ADAMS, Circuit Judge, dissenting.
I respectfully dissent. Although I share the majority's concern over the hardship resulting from a strict application of the statute in this case, I believe we are constrained by firmly established principle to affirm the trial court's ruling that it lacked jurisdiction to entertain the fee petition at issue here.
The guiding precept in this field is clear. The Equal Access to Justice Act (EAJA) represents a waiver of the federal government's immunity from lawsuits for attorney's fees. Action on Smoking and Health v. Civil Aeronautics Board, 724 F.2d 211, 225 (D.C.Cir.1984). Waivers of sovereign immunity must be strictly construed. Id. Where the government agrees to permit lawsuits against it, "the terms of its consent to be sued in any court define that court's jurisdiction to entertain the suit." United States v. Sherwood, 312 U.S. 584, 586, 61 S.Ct. 767, 770, 85 L.Ed. 1058 (1941).
Also clear is the statutory language in this case. The Act states that a party seeking fees, "shall, within thirty days of final judgment in the action, submit to the court an application for fees and other expenses which shows ... the amount sought, including an itemized statement from an attorney or expert witness representing or appearing in behalf of the party stating the actual time expended and the rate at which fees and other expenses are computed." 28 U.S.C. Sec. 2412(d)(1)(B) (1982) (emphasis added).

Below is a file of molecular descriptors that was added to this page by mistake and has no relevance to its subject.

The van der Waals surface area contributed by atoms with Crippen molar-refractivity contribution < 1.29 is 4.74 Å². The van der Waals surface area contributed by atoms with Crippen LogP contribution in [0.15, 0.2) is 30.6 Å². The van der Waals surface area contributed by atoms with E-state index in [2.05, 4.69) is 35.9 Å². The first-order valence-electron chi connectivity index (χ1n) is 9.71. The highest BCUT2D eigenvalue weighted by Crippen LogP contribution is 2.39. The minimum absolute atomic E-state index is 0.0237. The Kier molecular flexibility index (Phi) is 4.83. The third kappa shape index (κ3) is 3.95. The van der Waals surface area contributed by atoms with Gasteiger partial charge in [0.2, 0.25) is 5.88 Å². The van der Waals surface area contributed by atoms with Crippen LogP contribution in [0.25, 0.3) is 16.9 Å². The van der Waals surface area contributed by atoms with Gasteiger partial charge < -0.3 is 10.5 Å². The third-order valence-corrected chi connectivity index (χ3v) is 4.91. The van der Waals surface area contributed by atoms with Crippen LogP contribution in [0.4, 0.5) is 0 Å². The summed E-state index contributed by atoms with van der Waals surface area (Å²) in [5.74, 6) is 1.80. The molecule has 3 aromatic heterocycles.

In stating what is required of a petitioner, the statute uses mandatory language. The requirement that an itemized statement be filed is contained in the same sentence as the requirement that a claim be filed within 30 days. Nothing in the wording or structure of the sentence suggests that certain elements necessary to meet the statute's jurisdictional prerequisites are more or less important than others, or that some are to be interpreted more or less strictly than others.